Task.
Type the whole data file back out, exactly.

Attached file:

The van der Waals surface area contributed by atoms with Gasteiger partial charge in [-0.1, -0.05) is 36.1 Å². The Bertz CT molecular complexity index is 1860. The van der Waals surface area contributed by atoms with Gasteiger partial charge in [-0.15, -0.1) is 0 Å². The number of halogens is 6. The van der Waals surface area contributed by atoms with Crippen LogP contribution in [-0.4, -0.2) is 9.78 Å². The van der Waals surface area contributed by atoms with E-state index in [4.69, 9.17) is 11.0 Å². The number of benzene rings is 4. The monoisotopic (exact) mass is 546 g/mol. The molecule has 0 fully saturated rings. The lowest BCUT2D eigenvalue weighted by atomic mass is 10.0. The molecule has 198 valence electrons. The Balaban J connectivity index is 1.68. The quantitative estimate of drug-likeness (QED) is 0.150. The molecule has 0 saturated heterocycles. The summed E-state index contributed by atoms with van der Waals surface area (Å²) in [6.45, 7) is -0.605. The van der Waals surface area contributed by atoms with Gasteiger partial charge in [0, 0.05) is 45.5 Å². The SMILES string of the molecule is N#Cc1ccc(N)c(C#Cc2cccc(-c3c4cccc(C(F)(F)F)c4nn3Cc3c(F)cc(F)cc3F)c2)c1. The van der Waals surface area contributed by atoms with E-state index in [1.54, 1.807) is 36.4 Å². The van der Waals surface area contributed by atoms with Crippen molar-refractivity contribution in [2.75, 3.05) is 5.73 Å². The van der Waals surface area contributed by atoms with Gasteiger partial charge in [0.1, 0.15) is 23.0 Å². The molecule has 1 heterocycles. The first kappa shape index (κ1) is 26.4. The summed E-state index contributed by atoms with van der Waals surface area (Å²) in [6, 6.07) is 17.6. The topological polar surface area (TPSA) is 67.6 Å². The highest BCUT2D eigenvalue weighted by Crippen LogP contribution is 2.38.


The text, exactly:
The van der Waals surface area contributed by atoms with Gasteiger partial charge in [-0.1, -0.05) is 36.1 Å². The Bertz CT molecular complexity index is 1860. The van der Waals surface area contributed by atoms with Gasteiger partial charge in [-0.15, -0.1) is 0 Å². The number of halogens is 6. The van der Waals surface area contributed by atoms with Crippen LogP contribution in [-0.4, -0.2) is 9.78 Å². The van der Waals surface area contributed by atoms with E-state index in [4.69, 9.17) is 11.0 Å². The number of benzene rings is 4. The monoisotopic (exact) mass is 546 g/mol. The molecule has 0 fully saturated rings. The lowest BCUT2D eigenvalue weighted by atomic mass is 10.0. The molecule has 198 valence electrons. The Balaban J connectivity index is 1.68. The quantitative estimate of drug-likeness (QED) is 0.150. The molecule has 0 saturated heterocycles. The summed E-state index contributed by atoms with van der Waals surface area (Å²) in [6.45, 7) is -0.605. The van der Waals surface area contributed by atoms with Gasteiger partial charge in [0, 0.05) is 45.5 Å². The SMILES string of the molecule is N#Cc1ccc(N)c(C#Cc2cccc(-c3c4cccc(C(F)(F)F)c4nn3Cc3c(F)cc(F)cc3F)c2)c1. The van der Waals surface area contributed by atoms with E-state index in [1.54, 1.807) is 36.4 Å². The van der Waals surface area contributed by atoms with Crippen molar-refractivity contribution in [2.75, 3.05) is 5.73 Å². The van der Waals surface area contributed by atoms with Gasteiger partial charge in [0.1, 0.15) is 23.0 Å². The molecule has 1 heterocycles. The first kappa shape index (κ1) is 26.4. The summed E-state index contributed by atoms with van der Waals surface area (Å²) in [6, 6.07) is 17.6. The topological polar surface area (TPSA) is 67.6 Å². The highest BCUT2D eigenvalue weighted by Crippen LogP contribution is 2.38.